middle-of-the-road

[mid-l-uh v-thuh-rohd]

adjective

favoring, following, or characterized by an intermediate position between two extremes, especially in politics; moderate.
of, relating to, or describing a type of popular music that avoids extremes of style and is catchy and tuneful enough to have broad appeal.

noun

Also called easy listening. popular music having comparatively conventional, melodic qualities and hence having broad commercial appeal.

Origin of middle-of-the-road

An Americanism dating back to 1890–95
Related formsmid·dle-of-the-road·er, nounmid·dle-of-the-road·ism, noun
Dictionary.com Unabridged Based on the Random House Unabridged Dictionary, © Random House, Inc. 2019

Examples from the Web for middle-of-the-road

Contemporary Examples of middle-of-the-road

Historical Examples of middle-of-the-road

  • For in 1912 Wilson had been in effect the middle-of-the-road candidate, the conservative liberal.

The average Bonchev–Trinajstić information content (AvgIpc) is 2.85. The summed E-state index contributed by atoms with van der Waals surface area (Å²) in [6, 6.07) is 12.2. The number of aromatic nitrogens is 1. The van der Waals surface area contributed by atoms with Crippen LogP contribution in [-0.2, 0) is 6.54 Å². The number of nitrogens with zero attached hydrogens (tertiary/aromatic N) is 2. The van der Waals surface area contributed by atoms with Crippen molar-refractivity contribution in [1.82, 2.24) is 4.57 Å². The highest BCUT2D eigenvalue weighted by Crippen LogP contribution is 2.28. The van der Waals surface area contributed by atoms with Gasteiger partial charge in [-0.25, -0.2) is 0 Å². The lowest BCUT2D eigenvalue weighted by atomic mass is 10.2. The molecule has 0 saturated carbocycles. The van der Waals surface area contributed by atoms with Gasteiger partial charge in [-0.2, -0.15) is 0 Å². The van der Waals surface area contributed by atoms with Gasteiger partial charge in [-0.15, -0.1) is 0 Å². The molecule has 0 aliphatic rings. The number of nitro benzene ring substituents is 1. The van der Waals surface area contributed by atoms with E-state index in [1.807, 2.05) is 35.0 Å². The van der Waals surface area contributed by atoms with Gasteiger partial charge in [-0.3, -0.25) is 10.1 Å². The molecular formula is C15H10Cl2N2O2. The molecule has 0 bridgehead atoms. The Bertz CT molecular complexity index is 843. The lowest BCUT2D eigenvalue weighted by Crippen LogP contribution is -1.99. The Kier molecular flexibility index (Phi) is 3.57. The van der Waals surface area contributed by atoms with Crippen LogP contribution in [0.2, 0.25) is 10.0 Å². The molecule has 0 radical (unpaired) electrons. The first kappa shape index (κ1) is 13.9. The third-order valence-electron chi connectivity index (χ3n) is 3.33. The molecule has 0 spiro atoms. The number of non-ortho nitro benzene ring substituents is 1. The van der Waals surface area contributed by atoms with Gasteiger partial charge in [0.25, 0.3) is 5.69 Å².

Woodrow Wilson's Administration and Achievements

    Frank B. Lord and James William Bryan

  • Present day chemists would acquiesce in this statement after reading Mitchill's "middle-of-the-road" arguments.

    Priestley in America

    Edgar F. Smith

  • Fusion controlled the convention, voting down the "Middle-of-the-Road" group that adhered to independence.

    The New Nation

    Frederic L. Paxson



British Dictionary definitions for middle-of-the-road

middle-of-the-road

adjective

not extreme, esp in political views; moderate
of, denoting, or relating to popular music having a wide general appeal
Derived Formsmiddle-of-the-roader, noun
Collins English Dictionary - Complete & Unabridged 2012 Digital Edition © William Collins Sons & Co. Ltd. 1979, 1986 © HarperCollins Publishers 1998, 2000, 2003, 2005, 2006, 2007, 2009, 2012